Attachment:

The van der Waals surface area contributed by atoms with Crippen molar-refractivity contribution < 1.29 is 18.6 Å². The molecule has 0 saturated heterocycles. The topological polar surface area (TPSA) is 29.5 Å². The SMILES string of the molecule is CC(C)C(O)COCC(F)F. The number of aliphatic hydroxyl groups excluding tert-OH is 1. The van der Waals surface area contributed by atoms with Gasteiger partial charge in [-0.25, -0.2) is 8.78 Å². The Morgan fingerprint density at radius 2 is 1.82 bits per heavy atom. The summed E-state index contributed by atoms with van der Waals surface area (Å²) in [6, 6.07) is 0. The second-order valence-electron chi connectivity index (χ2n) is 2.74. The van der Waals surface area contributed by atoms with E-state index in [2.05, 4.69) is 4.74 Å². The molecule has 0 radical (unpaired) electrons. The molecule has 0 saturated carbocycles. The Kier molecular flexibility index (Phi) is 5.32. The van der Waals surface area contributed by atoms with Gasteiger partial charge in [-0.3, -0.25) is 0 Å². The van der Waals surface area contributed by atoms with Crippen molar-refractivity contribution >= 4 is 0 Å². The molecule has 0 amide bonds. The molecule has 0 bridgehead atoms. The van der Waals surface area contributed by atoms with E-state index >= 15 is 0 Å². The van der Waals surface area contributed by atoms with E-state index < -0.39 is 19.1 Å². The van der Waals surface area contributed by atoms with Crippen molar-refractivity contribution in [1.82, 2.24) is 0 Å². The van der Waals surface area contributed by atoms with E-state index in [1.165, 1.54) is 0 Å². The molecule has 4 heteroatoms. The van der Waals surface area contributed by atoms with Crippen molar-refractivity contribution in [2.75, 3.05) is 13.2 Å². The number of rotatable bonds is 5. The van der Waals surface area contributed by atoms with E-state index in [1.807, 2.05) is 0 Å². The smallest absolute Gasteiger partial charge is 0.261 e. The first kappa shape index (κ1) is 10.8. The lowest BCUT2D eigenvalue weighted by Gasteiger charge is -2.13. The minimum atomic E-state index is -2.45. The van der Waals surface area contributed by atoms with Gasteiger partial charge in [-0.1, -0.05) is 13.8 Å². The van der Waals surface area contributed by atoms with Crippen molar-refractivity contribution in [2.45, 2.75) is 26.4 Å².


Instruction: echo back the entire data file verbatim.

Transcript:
The van der Waals surface area contributed by atoms with Crippen molar-refractivity contribution < 1.29 is 18.6 Å². The molecule has 0 saturated heterocycles. The topological polar surface area (TPSA) is 29.5 Å². The SMILES string of the molecule is CC(C)C(O)COCC(F)F. The number of aliphatic hydroxyl groups excluding tert-OH is 1. The van der Waals surface area contributed by atoms with Gasteiger partial charge in [-0.25, -0.2) is 8.78 Å². The Morgan fingerprint density at radius 2 is 1.82 bits per heavy atom. The summed E-state index contributed by atoms with van der Waals surface area (Å²) in [6, 6.07) is 0. The second-order valence-electron chi connectivity index (χ2n) is 2.74. The van der Waals surface area contributed by atoms with E-state index in [2.05, 4.69) is 4.74 Å². The molecule has 0 radical (unpaired) electrons. The molecule has 0 saturated carbocycles. The Kier molecular flexibility index (Phi) is 5.32. The van der Waals surface area contributed by atoms with Gasteiger partial charge in [-0.3, -0.25) is 0 Å². The van der Waals surface area contributed by atoms with Crippen molar-refractivity contribution >= 4 is 0 Å². The molecule has 0 amide bonds. The molecule has 0 bridgehead atoms. The van der Waals surface area contributed by atoms with E-state index >= 15 is 0 Å². The van der Waals surface area contributed by atoms with E-state index < -0.39 is 19.1 Å². The van der Waals surface area contributed by atoms with Crippen molar-refractivity contribution in [1.82, 2.24) is 0 Å². The van der Waals surface area contributed by atoms with E-state index in [1.165, 1.54) is 0 Å². The molecule has 4 heteroatoms. The van der Waals surface area contributed by atoms with Crippen molar-refractivity contribution in [2.75, 3.05) is 13.2 Å². The number of rotatable bonds is 5. The van der Waals surface area contributed by atoms with E-state index in [1.807, 2.05) is 0 Å². The smallest absolute Gasteiger partial charge is 0.261 e. The first kappa shape index (κ1) is 10.8. The lowest BCUT2D eigenvalue weighted by Gasteiger charge is -2.13. The minimum atomic E-state index is -2.45. The van der Waals surface area contributed by atoms with Gasteiger partial charge in [-0.1, -0.05) is 13.8 Å². The van der Waals surface area contributed by atoms with Crippen molar-refractivity contribution in [2.45, 2.75) is 26.4 Å².